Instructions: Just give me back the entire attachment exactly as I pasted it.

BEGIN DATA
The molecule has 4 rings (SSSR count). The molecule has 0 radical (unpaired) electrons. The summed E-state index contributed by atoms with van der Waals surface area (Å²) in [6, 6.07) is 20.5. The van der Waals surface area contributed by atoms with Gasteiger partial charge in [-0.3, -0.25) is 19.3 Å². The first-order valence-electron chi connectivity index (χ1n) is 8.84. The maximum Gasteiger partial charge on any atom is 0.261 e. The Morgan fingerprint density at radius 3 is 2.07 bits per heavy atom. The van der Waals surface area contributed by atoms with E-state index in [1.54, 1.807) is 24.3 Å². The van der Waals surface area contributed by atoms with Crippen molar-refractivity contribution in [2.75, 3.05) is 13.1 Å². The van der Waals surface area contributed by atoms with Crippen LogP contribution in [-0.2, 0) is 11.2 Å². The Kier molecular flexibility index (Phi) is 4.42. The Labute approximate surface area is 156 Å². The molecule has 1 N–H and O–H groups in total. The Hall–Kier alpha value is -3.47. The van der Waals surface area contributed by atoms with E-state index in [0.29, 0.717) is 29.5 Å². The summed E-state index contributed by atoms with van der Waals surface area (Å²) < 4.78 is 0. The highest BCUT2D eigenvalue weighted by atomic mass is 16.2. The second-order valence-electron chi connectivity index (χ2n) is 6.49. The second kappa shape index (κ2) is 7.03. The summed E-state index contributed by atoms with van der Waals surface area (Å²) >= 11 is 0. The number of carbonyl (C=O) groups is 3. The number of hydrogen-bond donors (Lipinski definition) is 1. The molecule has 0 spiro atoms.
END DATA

The molecule has 4 rings (SSSR count). The molecule has 0 radical (unpaired) electrons. The summed E-state index contributed by atoms with van der Waals surface area (Å²) in [6, 6.07) is 20.5. The van der Waals surface area contributed by atoms with Gasteiger partial charge in [-0.3, -0.25) is 19.3 Å². The first-order valence-electron chi connectivity index (χ1n) is 8.84. The maximum Gasteiger partial charge on any atom is 0.261 e. The Morgan fingerprint density at radius 3 is 2.07 bits per heavy atom. The van der Waals surface area contributed by atoms with E-state index in [1.54, 1.807) is 24.3 Å². The van der Waals surface area contributed by atoms with Crippen molar-refractivity contribution in [2.75, 3.05) is 13.1 Å². The van der Waals surface area contributed by atoms with Crippen LogP contribution in [-0.2, 0) is 11.2 Å². The Kier molecular flexibility index (Phi) is 4.42. The Labute approximate surface area is 156 Å². The molecule has 1 N–H and O–H groups in total. The Hall–Kier alpha value is -3.47. The van der Waals surface area contributed by atoms with E-state index in [0.29, 0.717) is 29.5 Å². The summed E-state index contributed by atoms with van der Waals surface area (Å²) < 4.78 is 0. The highest BCUT2D eigenvalue weighted by atomic mass is 16.2. The second-order valence-electron chi connectivity index (χ2n) is 6.49. The second kappa shape index (κ2) is 7.03. The summed E-state index contributed by atoms with van der Waals surface area (Å²) >= 11 is 0. The number of carbonyl (C=O) groups is 3. The number of hydrogen-bond donors (Lipinski definition) is 1. The molecule has 0 spiro atoms.